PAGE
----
Dirt Rag Magazine

Shop tour: Ruckus Composites carbor fiber repair


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Apart from wheel sizes and the number of gears involved, the biggest trend in the mountain bike industry in the last decade has been carbon fiber. You can get carbon anything these days: frames, rims, handlebars, brake levers, stems, seatposts, cranksets, chains… ok, maybe not chains, but the Gates Carbon Belt Drive is pretty close.

And while it makes for an excellent structural material, like anything you throw down a mountain as fast as you can, things can break. When you drop three months salary on a new mountain bike (what else would you spend that kind of money on?) it can be a bitter pill to swallow when you realize even the strongest carbon fiber has its limits. That’s where Ruckus Composites comes in.

With more than a decade of carbon fiber repair experience, Shawn Small and his team have made repairing or reviving carbon frames an art form, with exacting OE-style refinishes and modifications to carbon frames.

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Inside Line: Yeti unveils new AS-Rc, because not everyone races enduro


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Hot on the heels of the the SB5c trail bike, Yeti releases a new cross country platform dubbed the AS-Rc.

As much as longer trail trail bikes are everyone’s favorite topic these days, not everyone wants or needs all that travel and slackness. This new AS-Rc should fill in the gap nicely between the trail bikes and ARC carbon hardtail.

Get all the details here.

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Inside Line: Trek splits Session into Park and DH models, adds carbon Slash


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Trek has been busy this year, with the Re:Aktiv shock technology we covered a few months ago. Now on the gravity end of things, we are seeing the anticipated release of carbon version of the well regarded 160mm Slash, and the Session splits into two models in both carbon and aluminum, the 26-inch Session Park and the 27.5 Session DH.

Read more after the jump.

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Niner unveils new 29+ hardtail, the ROS9 Plus, with IMBA-benefit singlespeed edition


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For the fifth year, Niner has created a special IMBA themed bike in support of the non-profit’s mountain bike advocacy efforts. This year’s version is a custom painted ROS 9 Plus complete bike with special detailing and components throughout. The ROS 9 Plus is a brand new addition to the Niner line up – an all mountain 29+ hardtail. Valued at over $4,499 MSRP for each complete limited edition bike, Niner expects that this will be the most successful edition of the auction to date, with 100 percent the of auction proceeds going to IMBA.

Only nine of the special bikes will be available. If you want one, you’ll have to bid in the auction, which starts at 6:30 p.m. MST today, with auction management courtesy of The Pro’s Closet.

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Video: What I do in Whistler


Few places in the mountain bike world have the magical cache as Whistler, British Columbia. If you’ve never been, it’s home to not just the Whistler Bike Park, but hundreds of miles of trails throughout the valley and far up the mountains.

A lot of folks come here for different reasons, but it seems not everyone has the same idea of what’s going on…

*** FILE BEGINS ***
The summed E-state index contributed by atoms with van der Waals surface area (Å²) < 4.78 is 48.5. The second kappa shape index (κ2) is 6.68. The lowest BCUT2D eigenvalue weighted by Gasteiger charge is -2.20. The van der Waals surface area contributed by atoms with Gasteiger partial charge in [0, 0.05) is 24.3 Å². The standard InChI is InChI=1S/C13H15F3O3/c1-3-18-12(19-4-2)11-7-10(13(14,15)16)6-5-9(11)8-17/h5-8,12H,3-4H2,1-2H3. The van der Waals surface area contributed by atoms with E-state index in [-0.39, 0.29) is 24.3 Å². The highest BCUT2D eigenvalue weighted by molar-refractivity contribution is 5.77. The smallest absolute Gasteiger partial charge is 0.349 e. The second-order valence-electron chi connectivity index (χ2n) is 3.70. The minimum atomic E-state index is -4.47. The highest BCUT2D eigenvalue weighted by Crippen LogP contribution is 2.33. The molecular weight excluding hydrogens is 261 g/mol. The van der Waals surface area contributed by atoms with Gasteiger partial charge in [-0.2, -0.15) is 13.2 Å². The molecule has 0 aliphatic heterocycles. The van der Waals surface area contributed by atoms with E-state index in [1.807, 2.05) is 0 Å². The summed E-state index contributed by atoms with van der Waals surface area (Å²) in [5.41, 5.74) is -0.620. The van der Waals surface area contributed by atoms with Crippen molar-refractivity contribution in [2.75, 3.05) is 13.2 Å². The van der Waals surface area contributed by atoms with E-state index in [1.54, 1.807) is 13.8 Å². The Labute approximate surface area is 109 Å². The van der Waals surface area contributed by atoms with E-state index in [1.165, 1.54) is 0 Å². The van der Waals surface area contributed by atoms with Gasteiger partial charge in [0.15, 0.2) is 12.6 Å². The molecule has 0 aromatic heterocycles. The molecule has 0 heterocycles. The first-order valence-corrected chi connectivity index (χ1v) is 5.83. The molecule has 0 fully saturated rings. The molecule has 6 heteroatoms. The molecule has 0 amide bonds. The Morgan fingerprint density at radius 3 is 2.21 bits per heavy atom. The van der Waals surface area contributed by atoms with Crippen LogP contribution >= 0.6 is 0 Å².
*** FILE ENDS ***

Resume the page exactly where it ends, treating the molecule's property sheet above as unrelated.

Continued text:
Check out Matt Dennison’s hilarious winning entry in the 2014 GoPro Crankworx Dirt Diaries film festival:

 

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Inside Line: Get the scoop on Specialized’s radical new Demo 8


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I think it’s safe to say that Specialized has created an instant icon. Simply put, the new Demo 8 is unlike any downhill bike we’ve ever seen. While it retains the classic FSR suspension layout, the pivot points were all moved as far down as possible, with the main pivot finding itself concentric with the bottom bracket. With the pivots out of the way, the seat tube was really only there to support the seat, and since that doesn’t have the structural requirements of linkage, it could be pared away to its minimum. The resulting asymmetric frame design is something that could only be possible with modern carbon fiber technology.

specialized-demo-2015-12 See it in detail here.

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‘The Mountains Don’t Care’ – Tour Divide gear rundown


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The stuff. All the things that I’m carrying. When it’s all laid out, it doesn’t look like much for a few weeks of living off the bike. But when I’m pushing it up a mountain road, it feels like a ton.

I’ve never cared about how much my race bike weighed. I’ve always felt that the main difference between a 20 pound mountain bike and a 27 pound mountain bike is about $2,000, and the fact that a heavier bike won’t break when you hit a rock the wrong way.

But this is different. When the dry weight (no food or water) of the whole setup is pushing 50 pounds, I’ve been doing everything I can to save weight. I even bought a kitchen scale to weigh crap. And I’ve been debating the little things: do I need a wool hat if I have a jacket with a hood? Probably not. Saved 150 grams.


Editor’s note: Montana is a former intern at Dirt Rag and longtime friend-of-the-mag, so we were especially proud when he completed the 2,700-mile Tour Divide this summer in his first attempt. Read his epic account of the trip here. You can also follow along with all his adventures on his blog, The Skrumble.

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